On August 27, 2011, emergency managers in federal agencies, utility companies, military installations and state, county and municipal EOCs from Florida to Maine prepared for Hurricane Irene using WebEOC to maintain situational awareness and a common operating picture.
WebEOC in Florida
In Florida, many of the counties on the east coast monitored the progress of the hurricane on WebEOC. Fortunately for Florida, Irene tracked just east of the state, with its outer bands producing tropical storm-force winds.
During Hurricane Irene, the South Florida Water Management District used WebEOC to provide interconnectivity and information management coordination with its eight field command posts within its 16 county service area. Emergency Management Director, Doug Bass reported, “An incident was created in WebEOC to ensure all operations and planning information was available to EOC personnel and senior staff.”
WebEOC in the Carolinas
In South Carolina, every county had access to the state’s WebEOC instance. From Horry County, SC, Randall Webster, Director of Emergency Management reported, “During events like Irene, Horry County utilizes WebEOC to update over 250 users from our county and municipal government, local NGOs and public/private partners. In this case, by using WebEOC, we did not have to initiate a full EOC activation. We were able to maintain situational readiness and if conditions had changed and the EOC needed to activate, the transition would be smooth since staff was already up-to-speed on the event.”
Hurricane Irene made landfall in the U.S. over Beaufort, North Carolina. Flooding was a critical issue since the storm hit at high tide, which was three feet above normal. A mandatory evacuation order was issued for coastal areas of North Carolina. As the storm hit Carteret County, NC, Emergency Manager Jo Ann Smith reported that “Everything is going well with WebEOC at this time. You have a great product that helps our operations run so much smoother. It’s a great way for us and our local and state partners to stay connected.”
All emergency support functions were activated on 24-hour operations. There were over 1,000 significant events and 700 missions. At the height of operations on that Saturday, there were over 500 users logged into WebEOC. Previously, the state’s max was 200. The North Carolina Division of Emergency Management utilized WebEOC Professional and WebEOC Fusion systems for regional awareness. Duke Energy used WebEOC to help manage its response to power outages across the state.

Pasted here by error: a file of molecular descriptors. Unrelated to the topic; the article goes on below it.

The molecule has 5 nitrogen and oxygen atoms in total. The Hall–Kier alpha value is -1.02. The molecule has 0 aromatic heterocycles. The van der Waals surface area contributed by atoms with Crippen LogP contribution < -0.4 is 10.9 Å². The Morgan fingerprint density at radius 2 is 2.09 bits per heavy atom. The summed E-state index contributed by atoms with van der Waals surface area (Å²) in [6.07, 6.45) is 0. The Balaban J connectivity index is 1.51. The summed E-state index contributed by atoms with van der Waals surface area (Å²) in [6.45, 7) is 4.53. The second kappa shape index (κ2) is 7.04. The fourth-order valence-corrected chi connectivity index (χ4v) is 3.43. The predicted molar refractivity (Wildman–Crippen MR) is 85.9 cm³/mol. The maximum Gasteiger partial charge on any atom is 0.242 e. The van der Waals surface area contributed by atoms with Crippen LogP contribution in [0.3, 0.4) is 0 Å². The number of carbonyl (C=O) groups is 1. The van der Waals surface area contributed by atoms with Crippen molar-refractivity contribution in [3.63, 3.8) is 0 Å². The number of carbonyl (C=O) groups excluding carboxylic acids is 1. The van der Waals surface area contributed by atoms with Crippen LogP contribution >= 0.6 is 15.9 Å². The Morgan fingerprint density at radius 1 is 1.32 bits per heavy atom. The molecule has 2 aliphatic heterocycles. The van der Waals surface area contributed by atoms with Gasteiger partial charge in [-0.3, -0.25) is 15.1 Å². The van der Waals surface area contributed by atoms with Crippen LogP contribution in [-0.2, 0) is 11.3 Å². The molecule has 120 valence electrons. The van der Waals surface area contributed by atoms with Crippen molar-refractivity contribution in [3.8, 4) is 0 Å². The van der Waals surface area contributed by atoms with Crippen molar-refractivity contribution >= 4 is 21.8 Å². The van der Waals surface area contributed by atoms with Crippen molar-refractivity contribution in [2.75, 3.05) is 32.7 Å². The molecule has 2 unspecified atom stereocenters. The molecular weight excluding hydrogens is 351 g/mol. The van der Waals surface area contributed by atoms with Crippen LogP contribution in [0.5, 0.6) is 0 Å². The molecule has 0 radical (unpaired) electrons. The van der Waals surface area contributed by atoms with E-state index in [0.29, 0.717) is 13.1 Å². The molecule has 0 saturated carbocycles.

WebEOC in the National Capital Region
The Virginia Department of Emergency Management (VDEM) employed WebEOC for tracking requests for assistance from state agencies and local jurisdictions. Sue Ann Curran, VDEM Operations Project Manager, reported that “We also used WebEOC to receive situation reports from our jurisdictions and to track shelter status. In the Commonwealth, 68 of our 142 jurisdictions submitted situation reports through WebEOC. We are currently receiving initial damage assessment reports in WebEOC from the jurisdictions that sustained damage.”
From Norfolk, VA, Program Analyst James C. Martin reported, “I’m very proud. Several people from multiple departments utilized WebEOC before, during and after the storm.” In Maryland, the state EMA used WebEOC in response to flooding and even a tornado touchdown that damaged 50 homes. In Washington, D.C, the District of Columbia Homeland Security and Emergency Management Agency and these federal agencies (and others that cannot be disclosed), used WebEOC to track the storm: the Department of the Interior, Department of Homeland Security – Immigration and Customs Enforcement, and the Department of Agriculture.
Roy Shrout, National Capital Region (NCR) WebEOC Program Manager, Deputy Coordinator, Fairfax County Emergency Management, reported that "For the Hurricane Irene activation in the National Capital Region, WebEOC was used by almost every locality for incident management. We were able to gain the regional ‘big picture' as information was entered into our shared NCR regional boards. As a region, WebEOC simplifies the way we share information, and during Hurricane Irene, it certainly worked."
WebEOC in the Northeast
The Pennsylvania Emergency Management Agency utilized WebEOC in their response to the storm. During the activation, the agency added its 1,500th WebEOC user. Hurricane Irene moved through the rest of New England, which suffered the worst flooding in centuries. According to the East Bay Rhode Island news, “Each city and town is connected through a system known as WebEOC. The system is connected to municipalities in the state, utility comanies and the state emergency management agency to provide updates of the local situation, and if necessary, request emergency assistance, supplies or equipment.” The emergency management agencies in Connecticut, Maine, Massachusetts and New Hampshire all used WebEOC as their crisis information management software.